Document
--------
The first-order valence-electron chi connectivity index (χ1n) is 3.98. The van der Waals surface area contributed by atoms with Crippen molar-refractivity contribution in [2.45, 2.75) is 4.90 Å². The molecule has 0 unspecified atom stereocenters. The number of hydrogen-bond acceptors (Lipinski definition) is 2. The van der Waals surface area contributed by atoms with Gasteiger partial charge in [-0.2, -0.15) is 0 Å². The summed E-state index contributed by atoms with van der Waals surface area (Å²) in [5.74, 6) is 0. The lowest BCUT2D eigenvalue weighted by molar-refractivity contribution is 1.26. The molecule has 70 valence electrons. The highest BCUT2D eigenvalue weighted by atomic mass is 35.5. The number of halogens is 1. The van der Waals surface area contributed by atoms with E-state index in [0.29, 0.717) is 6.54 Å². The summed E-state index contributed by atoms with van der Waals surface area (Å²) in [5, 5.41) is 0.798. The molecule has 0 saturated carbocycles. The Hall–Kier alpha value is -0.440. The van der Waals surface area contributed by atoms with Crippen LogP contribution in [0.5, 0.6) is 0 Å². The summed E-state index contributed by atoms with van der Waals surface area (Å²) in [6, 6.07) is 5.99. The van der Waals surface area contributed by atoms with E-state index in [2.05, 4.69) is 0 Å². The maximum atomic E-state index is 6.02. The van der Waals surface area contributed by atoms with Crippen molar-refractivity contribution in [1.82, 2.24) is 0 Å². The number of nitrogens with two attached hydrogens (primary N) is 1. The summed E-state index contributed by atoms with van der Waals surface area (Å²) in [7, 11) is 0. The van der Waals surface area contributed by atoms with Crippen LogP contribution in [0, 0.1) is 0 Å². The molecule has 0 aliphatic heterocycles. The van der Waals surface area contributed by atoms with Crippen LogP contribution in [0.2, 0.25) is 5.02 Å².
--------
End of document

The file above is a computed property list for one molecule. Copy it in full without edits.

The first-order valence-electron chi connectivity index (χ1n) is 3.98. The van der Waals surface area contributed by atoms with Crippen molar-refractivity contribution in [2.45, 2.75) is 4.90 Å². The molecule has 0 unspecified atom stereocenters. The number of hydrogen-bond acceptors (Lipinski definition) is 2. The van der Waals surface area contributed by atoms with Gasteiger partial charge in [-0.2, -0.15) is 0 Å². The summed E-state index contributed by atoms with van der Waals surface area (Å²) in [5.74, 6) is 0. The lowest BCUT2D eigenvalue weighted by molar-refractivity contribution is 1.26. The molecule has 70 valence electrons. The highest BCUT2D eigenvalue weighted by atomic mass is 35.5. The number of halogens is 1. The van der Waals surface area contributed by atoms with E-state index in [0.29, 0.717) is 6.54 Å². The summed E-state index contributed by atoms with van der Waals surface area (Å²) in [5, 5.41) is 0.798. The molecule has 0 saturated carbocycles. The Hall–Kier alpha value is -0.440. The van der Waals surface area contributed by atoms with Crippen LogP contribution in [0.5, 0.6) is 0 Å². The summed E-state index contributed by atoms with van der Waals surface area (Å²) in [6, 6.07) is 5.99. The van der Waals surface area contributed by atoms with E-state index in [2.05, 4.69) is 0 Å². The maximum atomic E-state index is 6.02. The van der Waals surface area contributed by atoms with Crippen molar-refractivity contribution in [1.82, 2.24) is 0 Å². The number of nitrogens with two attached hydrogens (primary N) is 1. The summed E-state index contributed by atoms with van der Waals surface area (Å²) in [7, 11) is 0. The van der Waals surface area contributed by atoms with Crippen LogP contribution in [0, 0.1) is 0 Å². The molecule has 0 aliphatic heterocycles. The van der Waals surface area contributed by atoms with Crippen LogP contribution in [0.2, 0.25) is 5.02 Å².